From May 29 to June 15, Burning Coal Theatre Company will present the Triangle premiere of Crumbs from the Table of Joy, written by prize-winning Brooklyn-born African-American playwright Lynn Nottage and directed by local director/actor/dramatist Carmen-maria Mandley, in the Kennedy Theatre at the rear of the BTI Center for Performing Arts in downtown Raleigh, NC. Set New York City in the 1950s, just before the Civil Rights Movement began its long harrowing march toward racial equality, Crumbs is an amusing and poignant coming-of-age story of life as seen through the eyes of 17-year-old Ernestine Crump (played here by Rowena Johnson).

Crumbs takes its title from a poem called “Luck” written by African-American poet Langston Hughes (1902-67):

Sometimes a crumb falls from the tables of joy,
Sometimes a bone is flung.
To some people love is given,
To others, only heaven.

“I was able to hear [Crumbs from the Table of Joy] a few years back at Shakespeare & Company in Lenox, Massachusetts, in a staged reading,” says Carmen-maria Mandley. “The playwright, Lynn Nottage, was there and spoke to us all after the reading was over. I remember being struck by just the hearing of the textthe way the words weave and paint such intense images.”

Mandley, who is youth education director for Raleigh Little Theatre, says: “Crumbs is a memory play about an African-American family in the 1950s. Still stinging from his wife’s death, Godfrey Crump (Vaughn Michael) picks up and moves from his Florida home to New York City. In a swirl of grief and regret, he turns to Father Divine for relief. His daughters, Ernestine and Ermina (Lucinda Harris), take to Brooklyn a great deal sooner than they take to Father Divine, and [they] fall in love with the cinema, the city, and moving on from [the] pain of their mother’s loss.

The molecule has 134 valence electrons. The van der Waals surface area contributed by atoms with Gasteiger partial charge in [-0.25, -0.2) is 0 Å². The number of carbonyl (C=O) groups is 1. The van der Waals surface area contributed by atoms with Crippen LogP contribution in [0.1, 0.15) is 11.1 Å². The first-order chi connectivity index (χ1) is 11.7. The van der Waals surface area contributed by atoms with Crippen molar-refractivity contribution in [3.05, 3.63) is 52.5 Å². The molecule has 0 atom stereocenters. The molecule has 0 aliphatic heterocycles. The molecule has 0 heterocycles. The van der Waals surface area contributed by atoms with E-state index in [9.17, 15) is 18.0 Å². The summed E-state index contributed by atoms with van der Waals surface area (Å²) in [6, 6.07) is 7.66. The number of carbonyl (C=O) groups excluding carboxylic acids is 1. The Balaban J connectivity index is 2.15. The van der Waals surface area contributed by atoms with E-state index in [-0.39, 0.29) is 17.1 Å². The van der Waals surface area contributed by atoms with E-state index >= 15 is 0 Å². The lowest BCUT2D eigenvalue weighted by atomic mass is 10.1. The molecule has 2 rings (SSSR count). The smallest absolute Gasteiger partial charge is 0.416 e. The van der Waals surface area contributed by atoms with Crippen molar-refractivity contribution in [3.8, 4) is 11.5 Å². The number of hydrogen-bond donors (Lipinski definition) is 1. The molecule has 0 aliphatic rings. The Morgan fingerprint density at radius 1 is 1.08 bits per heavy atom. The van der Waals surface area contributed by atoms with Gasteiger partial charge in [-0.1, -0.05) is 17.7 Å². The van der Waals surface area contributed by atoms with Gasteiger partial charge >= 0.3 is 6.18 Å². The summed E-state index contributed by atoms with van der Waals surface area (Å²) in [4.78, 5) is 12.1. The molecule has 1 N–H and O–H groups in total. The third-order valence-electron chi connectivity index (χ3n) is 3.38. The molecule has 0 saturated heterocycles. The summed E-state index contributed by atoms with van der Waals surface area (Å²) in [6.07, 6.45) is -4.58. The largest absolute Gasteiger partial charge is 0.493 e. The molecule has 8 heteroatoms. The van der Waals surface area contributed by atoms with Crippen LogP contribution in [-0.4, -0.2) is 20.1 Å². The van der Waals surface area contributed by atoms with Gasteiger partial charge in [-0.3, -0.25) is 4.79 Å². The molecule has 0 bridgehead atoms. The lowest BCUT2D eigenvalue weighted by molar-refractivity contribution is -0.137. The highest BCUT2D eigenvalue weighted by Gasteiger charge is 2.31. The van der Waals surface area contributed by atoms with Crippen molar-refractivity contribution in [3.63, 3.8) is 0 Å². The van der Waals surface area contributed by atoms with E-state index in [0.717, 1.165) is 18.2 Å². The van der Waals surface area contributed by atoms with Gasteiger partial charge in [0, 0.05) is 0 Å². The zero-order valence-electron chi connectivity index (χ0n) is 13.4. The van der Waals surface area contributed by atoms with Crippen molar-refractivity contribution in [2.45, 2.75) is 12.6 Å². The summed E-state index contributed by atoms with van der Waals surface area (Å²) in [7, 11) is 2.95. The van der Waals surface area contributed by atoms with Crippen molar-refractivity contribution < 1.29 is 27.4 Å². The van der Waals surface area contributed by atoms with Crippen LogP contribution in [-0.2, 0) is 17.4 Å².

“Straight from Harlem, The Communist Party, and the sexual revolution, Godfrey’s sister-in-law, Sister Lily Ann Green (Renee Sallee), shows up to stay for a while and ‘Look after the girls,'” Mandley explains. “Old business between Godfrey and Lily explodes and sends him out to clear his head, only to meet his new wifea white German woman named Gerte (Hope Hynes)on the train. Upon their arrival home, the play escalates into a clash between religion, revolution, race, and history, all [seen] through the eyes of a young Ernestine.”

Besides Mandley, the Burning Coal production team for Crumbs from the Table of Joy includes set designer Jennifer Mann Becker, lighting designer Chris Bernier, costume designer Sonya Drum, and sound designer Jared Coseglia.

When asked what made her want to direct Crumbs, Mandley replies, “I love the history and the people: the way they kind of ricochet off of each other [and] the way they see the world. [I]t’s as if they each live in a different land. The way Godfrey grieves and loves, the fear and need and mysterious loyalty of Gerte, the New York and the pain and the Communist and the drink of Lily, and the sisterhood of Ermina and Ernestinecompounded by the character of New York City, which can’t and won’t be ignoredmakes this one of my favorite plays.”

In reviewing the original production of Crumbs at Second Stage Theatre in New York City in the mid-1990s, Clive Barnes of the New York Post raved: “Imagine a pairingartistically, of coursebetween Tennessee Williams and Lorraine Hansberry, a memory play about a black family, a glass menagerie in the sun…. Crumbs from the Table of Joy [is] a small window into the past, and this almost voyeuristic glimpse is worth attention.” Jan Stuart of Newsday wrote: “From her gorgeous title to the lyrical audience asides that propel her play forward, Lynn Nottage finds joy in the sounds of words and the shimmer of fine-cut imagery.”

Burning Coal Theatre Company presents Crumbs from the Table of Joy Thursday-Saturday, May 29-31 and June 5-7 and 12-14, at 7:30 p.m. and Sunday, June 1, 8, and 15, at 2 p.m. in the Kennedy Theatre in the BTI Center for Performing Arts, 2 South St., Raleigh, North Carolina. $15 ($13 students, seniors 65+, and active-duty military personnel), except June 1 Pay-What-You-Can matinee. (NOTE 1: There will be an audio-described and sign-language-interpreted performance on May 31. NOTE 2: There will be a $75 fund-raiser on June 14 preceded by a gala reception with hors d’oeuvres and wine at 6:30 p.m. and followed by a moderated talkback session hosted by Raleigh psychiatrist Dr. Assad Meymandi and Raleigh News & Observer columnist Barry Saunders.) 919/388-0066 or or